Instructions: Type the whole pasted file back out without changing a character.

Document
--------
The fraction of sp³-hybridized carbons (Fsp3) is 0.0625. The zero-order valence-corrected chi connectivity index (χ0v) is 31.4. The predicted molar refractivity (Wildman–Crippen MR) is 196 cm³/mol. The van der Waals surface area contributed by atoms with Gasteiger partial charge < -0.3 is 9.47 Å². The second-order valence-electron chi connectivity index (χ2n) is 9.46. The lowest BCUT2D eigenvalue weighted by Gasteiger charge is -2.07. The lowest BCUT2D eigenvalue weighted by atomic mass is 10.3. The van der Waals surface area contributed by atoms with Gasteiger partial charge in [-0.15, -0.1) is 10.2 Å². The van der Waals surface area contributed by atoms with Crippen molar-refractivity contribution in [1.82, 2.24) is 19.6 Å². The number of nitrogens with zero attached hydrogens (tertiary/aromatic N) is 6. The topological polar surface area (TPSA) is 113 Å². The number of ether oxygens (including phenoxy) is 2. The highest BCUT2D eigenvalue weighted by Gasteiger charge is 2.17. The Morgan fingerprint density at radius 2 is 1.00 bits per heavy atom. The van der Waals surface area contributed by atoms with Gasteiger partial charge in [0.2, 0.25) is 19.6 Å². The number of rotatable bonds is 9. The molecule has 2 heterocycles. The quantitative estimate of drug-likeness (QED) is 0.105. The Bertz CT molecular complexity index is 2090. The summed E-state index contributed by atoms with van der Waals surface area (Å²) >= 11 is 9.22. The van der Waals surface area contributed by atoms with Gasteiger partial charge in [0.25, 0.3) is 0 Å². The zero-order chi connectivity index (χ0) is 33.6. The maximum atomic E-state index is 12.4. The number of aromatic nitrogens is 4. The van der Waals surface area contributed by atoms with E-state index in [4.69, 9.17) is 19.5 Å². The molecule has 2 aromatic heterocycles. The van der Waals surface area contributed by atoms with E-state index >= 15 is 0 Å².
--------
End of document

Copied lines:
The fraction of sp³-hybridized carbons (Fsp3) is 0.0625. The zero-order valence-corrected chi connectivity index (χ0v) is 31.4. The predicted molar refractivity (Wildman–Crippen MR) is 196 cm³/mol. The van der Waals surface area contributed by atoms with Gasteiger partial charge < -0.3 is 9.47 Å². The second-order valence-electron chi connectivity index (χ2n) is 9.46. The lowest BCUT2D eigenvalue weighted by Gasteiger charge is -2.07. The lowest BCUT2D eigenvalue weighted by atomic mass is 10.3. The van der Waals surface area contributed by atoms with Gasteiger partial charge in [-0.15, -0.1) is 10.2 Å². The van der Waals surface area contributed by atoms with Crippen molar-refractivity contribution in [1.82, 2.24) is 19.6 Å². The number of nitrogens with zero attached hydrogens (tertiary/aromatic N) is 6. The topological polar surface area (TPSA) is 113 Å². The number of ether oxygens (including phenoxy) is 2. The highest BCUT2D eigenvalue weighted by Gasteiger charge is 2.17. The Morgan fingerprint density at radius 2 is 1.00 bits per heavy atom. The van der Waals surface area contributed by atoms with Gasteiger partial charge in [0.2, 0.25) is 19.6 Å². The number of rotatable bonds is 9. The molecule has 2 heterocycles. The quantitative estimate of drug-likeness (QED) is 0.105. The Bertz CT molecular complexity index is 2090. The summed E-state index contributed by atoms with van der Waals surface area (Å²) >= 11 is 9.22. The van der Waals surface area contributed by atoms with Gasteiger partial charge in [0.25, 0.3) is 0 Å². The zero-order chi connectivity index (χ0) is 33.6. The maximum atomic E-state index is 12.4. The number of aromatic nitrogens is 4. The van der Waals surface area contributed by atoms with E-state index in [4.69, 9.17) is 19.5 Å². The molecule has 2 aromatic heterocycles. The van der Waals surface area contributed by atoms with E-state index >= 15 is 0 Å².